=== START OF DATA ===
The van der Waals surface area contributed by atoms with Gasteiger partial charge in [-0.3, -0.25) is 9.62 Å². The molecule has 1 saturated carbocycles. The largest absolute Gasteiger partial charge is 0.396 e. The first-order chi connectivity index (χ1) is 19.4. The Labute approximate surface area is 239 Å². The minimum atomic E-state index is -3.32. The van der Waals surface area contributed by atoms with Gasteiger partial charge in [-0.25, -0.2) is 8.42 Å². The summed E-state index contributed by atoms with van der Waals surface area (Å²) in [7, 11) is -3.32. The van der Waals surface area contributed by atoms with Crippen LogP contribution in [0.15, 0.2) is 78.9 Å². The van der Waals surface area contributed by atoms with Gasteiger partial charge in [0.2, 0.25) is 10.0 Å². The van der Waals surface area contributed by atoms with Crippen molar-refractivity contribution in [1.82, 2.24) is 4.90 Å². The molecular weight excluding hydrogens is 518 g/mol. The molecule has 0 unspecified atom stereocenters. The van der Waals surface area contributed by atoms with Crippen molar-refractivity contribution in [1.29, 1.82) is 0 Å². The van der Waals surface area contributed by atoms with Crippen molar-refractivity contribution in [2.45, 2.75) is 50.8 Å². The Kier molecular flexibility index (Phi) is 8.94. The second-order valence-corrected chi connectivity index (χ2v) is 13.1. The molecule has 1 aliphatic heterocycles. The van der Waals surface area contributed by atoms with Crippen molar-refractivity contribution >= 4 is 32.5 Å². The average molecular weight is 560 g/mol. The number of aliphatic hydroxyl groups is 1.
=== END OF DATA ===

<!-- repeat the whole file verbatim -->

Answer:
The van der Waals surface area contributed by atoms with Gasteiger partial charge in [-0.3, -0.25) is 9.62 Å². The molecule has 1 saturated carbocycles. The largest absolute Gasteiger partial charge is 0.396 e. The first-order chi connectivity index (χ1) is 19.4. The Labute approximate surface area is 239 Å². The minimum atomic E-state index is -3.32. The van der Waals surface area contributed by atoms with Gasteiger partial charge in [-0.25, -0.2) is 8.42 Å². The summed E-state index contributed by atoms with van der Waals surface area (Å²) in [7, 11) is -3.32. The van der Waals surface area contributed by atoms with Crippen LogP contribution in [0.15, 0.2) is 78.9 Å². The van der Waals surface area contributed by atoms with Gasteiger partial charge in [0.2, 0.25) is 10.0 Å². The van der Waals surface area contributed by atoms with Crippen molar-refractivity contribution in [1.82, 2.24) is 4.90 Å². The molecular weight excluding hydrogens is 518 g/mol. The molecule has 0 unspecified atom stereocenters. The van der Waals surface area contributed by atoms with Crippen molar-refractivity contribution in [1.29, 1.82) is 0 Å². The van der Waals surface area contributed by atoms with Crippen molar-refractivity contribution in [2.45, 2.75) is 50.8 Å². The Kier molecular flexibility index (Phi) is 8.94. The second-order valence-corrected chi connectivity index (χ2v) is 13.1. The molecule has 1 aliphatic heterocycles. The van der Waals surface area contributed by atoms with Crippen molar-refractivity contribution >= 4 is 32.5 Å². The average molecular weight is 560 g/mol. The number of aliphatic hydroxyl groups is 1.